Skip to Content
Streetsblog USA home
Streetsblog USA home
Log In
2009 Transportation Bill

Cardin & Carper Bullish on Transit’s Prospects in Senate Climate Bill

Addressing a climate change forum this morning, two Democrats on the Senate environment committee said they are pushing for transit and other green modes of transport to get 10 percent of the revenue generated by the upcoming Senate bill regulating carbon emissions.

1_P1010826m.jpgSen. Tom Carper (D-DE) (Photo: DTI)

Sen. Tom Carper (D-DE), a chief sponsor of the 10-percent plan,  said he and other supporters have "asked for it to be included in" the climate bill that environment panel chairman Barbara Boxer (D-CA) is slated to unveil in September. "If not, we will offer it as an amendment."

Carper predicted that Boxer would be receptive to giving transit a larger slice of the carbon cap-and-trade pie than the 1 percent it received in the climate bill recently passed by the House.

"She fully understands the fact that we can't get from here
to there [on emissions] without addressing transportation," Carper told
Streetsblog Capitol Hill.

The transit proposal, also known as "CLEAN TEA," would shift the climate revenue into a fund that states and metropolitan planning organizations (MPOs) could tap to help pay for expansion or construction of clean transport infrastructure -- from new transit to bike paths to freight rail and beyond.

The money would be disbursed based on which states and MPOs produce long-term plans to reduce emissions from transportation.

Asked if it would be difficult to find middle ground between the House climate bill's transport language and "CLEAN TEA," Sen. Ben Cardin (D-MD) had an ready answer: Go with his plan.

"I think 10 percent's right," Cardin told Streetsblog Capitol Hill.

The climate bill is sure to face a rocky road in the Senate, where GOP support is scant at best and Democrats from the industrial midwest could defect on a final vote. With that in mind, Carper said it would be "ideal" -- but not required -- for President Obama to sign the legislation into law by the time the Copenhagen climate conference begins in December.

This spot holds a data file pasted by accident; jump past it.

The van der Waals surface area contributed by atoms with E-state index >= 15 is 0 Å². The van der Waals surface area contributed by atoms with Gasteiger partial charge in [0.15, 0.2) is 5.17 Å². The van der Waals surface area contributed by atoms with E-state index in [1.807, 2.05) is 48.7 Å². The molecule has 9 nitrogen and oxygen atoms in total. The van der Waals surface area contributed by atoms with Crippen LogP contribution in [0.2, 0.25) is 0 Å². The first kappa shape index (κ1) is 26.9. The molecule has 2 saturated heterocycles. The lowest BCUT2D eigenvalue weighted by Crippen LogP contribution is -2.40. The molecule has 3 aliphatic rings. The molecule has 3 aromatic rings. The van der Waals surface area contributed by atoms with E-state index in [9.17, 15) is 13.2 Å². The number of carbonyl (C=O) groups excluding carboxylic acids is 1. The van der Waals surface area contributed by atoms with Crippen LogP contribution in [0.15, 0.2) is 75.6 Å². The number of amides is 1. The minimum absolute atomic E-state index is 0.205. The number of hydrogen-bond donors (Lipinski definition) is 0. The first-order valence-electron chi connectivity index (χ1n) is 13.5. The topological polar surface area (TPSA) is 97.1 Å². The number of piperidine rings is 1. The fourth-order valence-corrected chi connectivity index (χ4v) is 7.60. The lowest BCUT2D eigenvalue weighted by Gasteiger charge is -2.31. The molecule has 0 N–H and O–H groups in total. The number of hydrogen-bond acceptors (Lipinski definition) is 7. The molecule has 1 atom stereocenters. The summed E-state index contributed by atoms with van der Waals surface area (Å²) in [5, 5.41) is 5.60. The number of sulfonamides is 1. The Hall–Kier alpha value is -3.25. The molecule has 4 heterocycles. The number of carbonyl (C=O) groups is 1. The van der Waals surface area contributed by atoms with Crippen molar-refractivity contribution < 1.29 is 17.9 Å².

If passage before Copenhagen proves impossible, Carper said, a statement of intent could be projected by both the House and Senate approving separate climate plans that would then be merged in early 2010.

Stay in touch

Sign up for our free newsletter

More from Streetsblog USA

Tuesday’s Headlines Are Running Hard

More political news: Today's top stories delve into Kamala Harris' record on climate change and Republicans' plans for the Trump administration if he returns to power.

July 23, 2024

Disabled NYer’s are Victims of Gov. Hochul’s Congestion Pricing Pause

So many New Yorkers can’t use the closest subway station to their homes because they don't have an elevator. And Gov. Hochul just halted funding for 23 new lifts.

July 23, 2024

State DOTs Could Fuel a Resurgence in Intercity Bus Travel

Private equity firms are killing off intercity bus companies. Will public agencies fill in the gaps?

July 23, 2024

GOP’s ‘Project 2025’ is ‘Based on a Lot of Ignorance’

What does Transportation for America's Beth Osborne think of the transportation portion of the Heritage Foundation's playbook for a Trump presidency?

July 23, 2024

What a Surprise! Hochul’s Congestion Pricing Pause Helps Rich Suburban Drivers

Gov. Hochul's "little guys" certainly have big wallets. Meanwhile, the rest of us suffer with declining subway service and buses that are slower than walking. Thanks, Kathy.

July 22, 2024
See all posts